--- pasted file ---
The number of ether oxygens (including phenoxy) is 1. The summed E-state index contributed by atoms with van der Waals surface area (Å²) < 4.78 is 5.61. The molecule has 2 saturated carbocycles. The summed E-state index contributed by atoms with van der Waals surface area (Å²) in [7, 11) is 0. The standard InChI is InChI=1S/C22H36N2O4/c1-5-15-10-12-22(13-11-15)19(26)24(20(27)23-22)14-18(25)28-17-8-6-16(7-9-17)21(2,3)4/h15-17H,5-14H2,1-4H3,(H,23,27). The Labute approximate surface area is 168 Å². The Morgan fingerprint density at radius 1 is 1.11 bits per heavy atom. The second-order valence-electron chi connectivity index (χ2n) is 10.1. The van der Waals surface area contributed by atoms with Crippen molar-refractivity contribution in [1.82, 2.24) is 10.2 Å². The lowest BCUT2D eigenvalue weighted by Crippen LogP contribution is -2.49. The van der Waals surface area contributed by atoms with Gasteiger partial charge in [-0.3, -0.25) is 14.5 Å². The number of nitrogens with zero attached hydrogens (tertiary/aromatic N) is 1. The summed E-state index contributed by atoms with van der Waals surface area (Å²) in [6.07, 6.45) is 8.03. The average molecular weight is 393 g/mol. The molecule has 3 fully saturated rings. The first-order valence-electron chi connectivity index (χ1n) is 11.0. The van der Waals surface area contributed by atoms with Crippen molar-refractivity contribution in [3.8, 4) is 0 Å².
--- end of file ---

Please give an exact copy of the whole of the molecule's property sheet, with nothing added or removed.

The number of ether oxygens (including phenoxy) is 1. The summed E-state index contributed by atoms with van der Waals surface area (Å²) < 4.78 is 5.61. The molecule has 2 saturated carbocycles. The summed E-state index contributed by atoms with van der Waals surface area (Å²) in [7, 11) is 0. The standard InChI is InChI=1S/C22H36N2O4/c1-5-15-10-12-22(13-11-15)19(26)24(20(27)23-22)14-18(25)28-17-8-6-16(7-9-17)21(2,3)4/h15-17H,5-14H2,1-4H3,(H,23,27). The Labute approximate surface area is 168 Å². The Morgan fingerprint density at radius 1 is 1.11 bits per heavy atom. The second-order valence-electron chi connectivity index (χ2n) is 10.1. The van der Waals surface area contributed by atoms with Crippen molar-refractivity contribution in [1.82, 2.24) is 10.2 Å². The lowest BCUT2D eigenvalue weighted by Crippen LogP contribution is -2.49. The van der Waals surface area contributed by atoms with Gasteiger partial charge in [-0.3, -0.25) is 14.5 Å². The number of nitrogens with zero attached hydrogens (tertiary/aromatic N) is 1. The summed E-state index contributed by atoms with van der Waals surface area (Å²) in [6.07, 6.45) is 8.03. The average molecular weight is 393 g/mol. The molecule has 3 fully saturated rings. The first-order valence-electron chi connectivity index (χ1n) is 11.0. The van der Waals surface area contributed by atoms with Crippen molar-refractivity contribution in [3.8, 4) is 0 Å².